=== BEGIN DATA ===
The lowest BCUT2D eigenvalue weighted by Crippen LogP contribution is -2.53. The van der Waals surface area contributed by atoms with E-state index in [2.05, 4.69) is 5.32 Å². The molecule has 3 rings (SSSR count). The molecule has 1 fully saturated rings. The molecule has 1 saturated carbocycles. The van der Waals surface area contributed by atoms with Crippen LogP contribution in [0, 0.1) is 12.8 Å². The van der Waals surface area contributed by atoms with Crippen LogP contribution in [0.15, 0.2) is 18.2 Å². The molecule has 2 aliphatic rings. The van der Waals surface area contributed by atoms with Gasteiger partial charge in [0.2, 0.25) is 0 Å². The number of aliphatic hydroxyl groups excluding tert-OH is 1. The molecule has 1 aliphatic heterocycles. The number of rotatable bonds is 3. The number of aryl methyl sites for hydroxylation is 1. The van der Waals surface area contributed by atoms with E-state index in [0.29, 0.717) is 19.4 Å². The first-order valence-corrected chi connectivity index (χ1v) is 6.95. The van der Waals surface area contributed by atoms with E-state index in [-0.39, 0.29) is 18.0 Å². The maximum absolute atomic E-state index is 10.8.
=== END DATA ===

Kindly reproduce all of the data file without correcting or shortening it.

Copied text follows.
The lowest BCUT2D eigenvalue weighted by Crippen LogP contribution is -2.53. The van der Waals surface area contributed by atoms with E-state index in [2.05, 4.69) is 5.32 Å². The molecule has 3 rings (SSSR count). The molecule has 1 fully saturated rings. The molecule has 1 saturated carbocycles. The van der Waals surface area contributed by atoms with Crippen LogP contribution in [0, 0.1) is 12.8 Å². The van der Waals surface area contributed by atoms with Crippen LogP contribution in [0.15, 0.2) is 18.2 Å². The molecule has 2 aliphatic rings. The van der Waals surface area contributed by atoms with Gasteiger partial charge in [0.2, 0.25) is 0 Å². The number of aliphatic hydroxyl groups excluding tert-OH is 1. The molecule has 1 aliphatic heterocycles. The number of rotatable bonds is 3. The number of aryl methyl sites for hydroxylation is 1. The van der Waals surface area contributed by atoms with E-state index in [0.29, 0.717) is 19.4 Å². The first-order valence-corrected chi connectivity index (χ1v) is 6.95. The van der Waals surface area contributed by atoms with E-state index in [-0.39, 0.29) is 18.0 Å². The maximum absolute atomic E-state index is 10.8.